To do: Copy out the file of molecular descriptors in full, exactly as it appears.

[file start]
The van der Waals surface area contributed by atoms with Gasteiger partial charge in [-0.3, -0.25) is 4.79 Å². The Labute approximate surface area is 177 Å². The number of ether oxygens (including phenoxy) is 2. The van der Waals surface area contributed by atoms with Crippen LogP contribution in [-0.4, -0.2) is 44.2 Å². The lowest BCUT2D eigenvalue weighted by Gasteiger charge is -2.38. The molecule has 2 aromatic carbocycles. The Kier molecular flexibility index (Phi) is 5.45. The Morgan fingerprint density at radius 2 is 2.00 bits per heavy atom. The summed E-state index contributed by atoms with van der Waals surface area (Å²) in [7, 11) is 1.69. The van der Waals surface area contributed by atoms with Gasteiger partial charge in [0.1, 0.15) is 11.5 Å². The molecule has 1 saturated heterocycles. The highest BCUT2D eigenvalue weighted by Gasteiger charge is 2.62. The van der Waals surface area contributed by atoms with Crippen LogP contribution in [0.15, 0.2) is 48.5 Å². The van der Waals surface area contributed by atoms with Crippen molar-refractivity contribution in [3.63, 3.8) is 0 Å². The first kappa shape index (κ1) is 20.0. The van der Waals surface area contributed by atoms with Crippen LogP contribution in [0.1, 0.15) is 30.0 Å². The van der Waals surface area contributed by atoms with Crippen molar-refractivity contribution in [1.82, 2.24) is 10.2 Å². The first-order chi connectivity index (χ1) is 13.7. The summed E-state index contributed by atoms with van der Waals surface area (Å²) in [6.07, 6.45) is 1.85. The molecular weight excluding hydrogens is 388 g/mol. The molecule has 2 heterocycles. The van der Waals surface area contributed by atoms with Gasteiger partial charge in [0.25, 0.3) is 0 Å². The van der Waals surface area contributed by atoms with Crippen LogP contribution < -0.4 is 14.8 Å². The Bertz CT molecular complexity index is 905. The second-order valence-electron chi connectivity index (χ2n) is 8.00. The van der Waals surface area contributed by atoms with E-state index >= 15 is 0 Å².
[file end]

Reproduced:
The van der Waals surface area contributed by atoms with Gasteiger partial charge in [-0.3, -0.25) is 4.79 Å². The Labute approximate surface area is 177 Å². The number of ether oxygens (including phenoxy) is 2. The van der Waals surface area contributed by atoms with Crippen LogP contribution in [-0.4, -0.2) is 44.2 Å². The lowest BCUT2D eigenvalue weighted by Gasteiger charge is -2.38. The molecule has 2 aromatic carbocycles. The Kier molecular flexibility index (Phi) is 5.45. The Morgan fingerprint density at radius 2 is 2.00 bits per heavy atom. The summed E-state index contributed by atoms with van der Waals surface area (Å²) in [7, 11) is 1.69. The van der Waals surface area contributed by atoms with Gasteiger partial charge in [0.1, 0.15) is 11.5 Å². The molecule has 1 saturated heterocycles. The highest BCUT2D eigenvalue weighted by Gasteiger charge is 2.62. The van der Waals surface area contributed by atoms with Crippen LogP contribution in [0.15, 0.2) is 48.5 Å². The van der Waals surface area contributed by atoms with Crippen molar-refractivity contribution in [3.63, 3.8) is 0 Å². The first kappa shape index (κ1) is 20.0. The van der Waals surface area contributed by atoms with Crippen LogP contribution in [0.1, 0.15) is 30.0 Å². The van der Waals surface area contributed by atoms with Crippen molar-refractivity contribution in [1.82, 2.24) is 10.2 Å². The first-order chi connectivity index (χ1) is 13.7. The summed E-state index contributed by atoms with van der Waals surface area (Å²) in [6.07, 6.45) is 1.85. The molecular weight excluding hydrogens is 388 g/mol. The molecule has 2 heterocycles. The van der Waals surface area contributed by atoms with Gasteiger partial charge in [0.25, 0.3) is 0 Å². The van der Waals surface area contributed by atoms with Crippen LogP contribution < -0.4 is 14.8 Å². The Bertz CT molecular complexity index is 905. The second-order valence-electron chi connectivity index (χ2n) is 8.00. The van der Waals surface area contributed by atoms with E-state index >= 15 is 0 Å².